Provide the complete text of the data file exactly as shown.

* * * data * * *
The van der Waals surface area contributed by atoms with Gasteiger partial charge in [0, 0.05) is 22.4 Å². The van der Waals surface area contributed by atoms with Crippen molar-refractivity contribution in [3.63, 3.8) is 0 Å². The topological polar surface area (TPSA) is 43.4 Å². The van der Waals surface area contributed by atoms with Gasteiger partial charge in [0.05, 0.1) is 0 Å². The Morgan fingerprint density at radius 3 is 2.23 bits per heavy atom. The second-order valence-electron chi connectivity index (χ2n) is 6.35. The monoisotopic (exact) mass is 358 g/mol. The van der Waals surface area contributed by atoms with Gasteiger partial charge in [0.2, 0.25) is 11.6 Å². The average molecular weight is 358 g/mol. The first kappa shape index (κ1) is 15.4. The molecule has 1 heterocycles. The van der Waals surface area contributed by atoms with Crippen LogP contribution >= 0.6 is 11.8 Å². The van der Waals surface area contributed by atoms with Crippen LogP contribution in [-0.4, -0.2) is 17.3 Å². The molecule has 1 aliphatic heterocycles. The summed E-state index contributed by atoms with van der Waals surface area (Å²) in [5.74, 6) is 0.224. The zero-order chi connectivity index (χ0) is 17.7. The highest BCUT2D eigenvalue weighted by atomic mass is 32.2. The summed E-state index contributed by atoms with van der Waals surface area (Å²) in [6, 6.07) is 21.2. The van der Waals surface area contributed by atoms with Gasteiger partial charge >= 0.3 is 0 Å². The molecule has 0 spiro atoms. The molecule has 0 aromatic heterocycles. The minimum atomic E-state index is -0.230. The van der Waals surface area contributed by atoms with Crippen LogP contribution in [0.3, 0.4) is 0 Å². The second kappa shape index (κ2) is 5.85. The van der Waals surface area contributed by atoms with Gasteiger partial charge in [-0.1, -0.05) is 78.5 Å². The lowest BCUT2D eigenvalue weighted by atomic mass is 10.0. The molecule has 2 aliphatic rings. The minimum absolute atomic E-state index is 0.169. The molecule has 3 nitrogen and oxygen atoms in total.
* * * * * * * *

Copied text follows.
The van der Waals surface area contributed by atoms with Gasteiger partial charge in [0, 0.05) is 22.4 Å². The van der Waals surface area contributed by atoms with Crippen molar-refractivity contribution in [3.63, 3.8) is 0 Å². The topological polar surface area (TPSA) is 43.4 Å². The van der Waals surface area contributed by atoms with Gasteiger partial charge in [0.05, 0.1) is 0 Å². The Morgan fingerprint density at radius 3 is 2.23 bits per heavy atom. The second-order valence-electron chi connectivity index (χ2n) is 6.35. The monoisotopic (exact) mass is 358 g/mol. The van der Waals surface area contributed by atoms with Gasteiger partial charge in [0.2, 0.25) is 11.6 Å². The average molecular weight is 358 g/mol. The first kappa shape index (κ1) is 15.4. The molecule has 1 heterocycles. The van der Waals surface area contributed by atoms with Crippen LogP contribution >= 0.6 is 11.8 Å². The van der Waals surface area contributed by atoms with Crippen LogP contribution in [-0.4, -0.2) is 17.3 Å². The molecule has 1 aliphatic heterocycles. The summed E-state index contributed by atoms with van der Waals surface area (Å²) in [5.74, 6) is 0.224. The zero-order chi connectivity index (χ0) is 17.7. The highest BCUT2D eigenvalue weighted by atomic mass is 32.2. The summed E-state index contributed by atoms with van der Waals surface area (Å²) in [6, 6.07) is 21.2. The van der Waals surface area contributed by atoms with Gasteiger partial charge >= 0.3 is 0 Å². The molecule has 0 spiro atoms. The molecule has 0 aromatic heterocycles. The minimum atomic E-state index is -0.230. The van der Waals surface area contributed by atoms with Crippen LogP contribution in [0.3, 0.4) is 0 Å². The second kappa shape index (κ2) is 5.85. The van der Waals surface area contributed by atoms with Gasteiger partial charge in [-0.1, -0.05) is 78.5 Å². The lowest BCUT2D eigenvalue weighted by atomic mass is 10.0. The molecule has 2 aliphatic rings. The minimum absolute atomic E-state index is 0.169. The molecule has 3 nitrogen and oxygen atoms in total.